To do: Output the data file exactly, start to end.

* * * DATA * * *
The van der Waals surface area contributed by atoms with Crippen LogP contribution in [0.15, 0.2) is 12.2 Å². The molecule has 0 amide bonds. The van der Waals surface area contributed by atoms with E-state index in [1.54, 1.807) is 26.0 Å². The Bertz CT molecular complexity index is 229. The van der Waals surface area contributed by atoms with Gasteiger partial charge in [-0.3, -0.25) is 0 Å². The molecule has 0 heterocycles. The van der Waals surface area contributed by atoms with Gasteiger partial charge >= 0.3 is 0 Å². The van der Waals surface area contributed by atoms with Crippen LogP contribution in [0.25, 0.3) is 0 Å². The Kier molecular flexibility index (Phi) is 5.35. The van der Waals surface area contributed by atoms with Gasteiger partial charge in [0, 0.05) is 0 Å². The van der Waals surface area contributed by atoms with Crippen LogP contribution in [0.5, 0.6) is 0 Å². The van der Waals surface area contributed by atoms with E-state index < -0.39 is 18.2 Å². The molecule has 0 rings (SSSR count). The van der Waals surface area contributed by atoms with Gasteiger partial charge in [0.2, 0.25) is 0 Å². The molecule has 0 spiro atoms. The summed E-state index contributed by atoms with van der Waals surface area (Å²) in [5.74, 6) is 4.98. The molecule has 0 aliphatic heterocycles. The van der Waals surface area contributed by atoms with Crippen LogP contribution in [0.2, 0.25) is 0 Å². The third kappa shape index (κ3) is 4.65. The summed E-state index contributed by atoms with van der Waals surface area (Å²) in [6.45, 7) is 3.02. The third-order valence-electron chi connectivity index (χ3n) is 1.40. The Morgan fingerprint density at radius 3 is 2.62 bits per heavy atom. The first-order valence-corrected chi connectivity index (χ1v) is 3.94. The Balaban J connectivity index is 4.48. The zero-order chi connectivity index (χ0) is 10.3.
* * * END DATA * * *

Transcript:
The van der Waals surface area contributed by atoms with Crippen LogP contribution in [0.15, 0.2) is 12.2 Å². The molecule has 0 amide bonds. The van der Waals surface area contributed by atoms with E-state index in [1.54, 1.807) is 26.0 Å². The Bertz CT molecular complexity index is 229. The van der Waals surface area contributed by atoms with Gasteiger partial charge in [-0.3, -0.25) is 0 Å². The molecule has 0 heterocycles. The van der Waals surface area contributed by atoms with Gasteiger partial charge >= 0.3 is 0 Å². The van der Waals surface area contributed by atoms with Crippen LogP contribution in [0.25, 0.3) is 0 Å². The Kier molecular flexibility index (Phi) is 5.35. The van der Waals surface area contributed by atoms with Gasteiger partial charge in [0, 0.05) is 0 Å². The van der Waals surface area contributed by atoms with Crippen LogP contribution in [0.5, 0.6) is 0 Å². The van der Waals surface area contributed by atoms with E-state index < -0.39 is 18.2 Å². The molecule has 0 rings (SSSR count). The van der Waals surface area contributed by atoms with Gasteiger partial charge in [0.2, 0.25) is 0 Å². The molecule has 0 spiro atoms. The summed E-state index contributed by atoms with van der Waals surface area (Å²) in [5.74, 6) is 4.98. The molecule has 0 aliphatic heterocycles. The van der Waals surface area contributed by atoms with Crippen LogP contribution in [0.2, 0.25) is 0 Å². The third kappa shape index (κ3) is 4.65. The summed E-state index contributed by atoms with van der Waals surface area (Å²) in [6.45, 7) is 3.02. The third-order valence-electron chi connectivity index (χ3n) is 1.40. The Morgan fingerprint density at radius 3 is 2.62 bits per heavy atom. The first-order valence-corrected chi connectivity index (χ1v) is 3.94. The Balaban J connectivity index is 4.48. The zero-order chi connectivity index (χ0) is 10.3.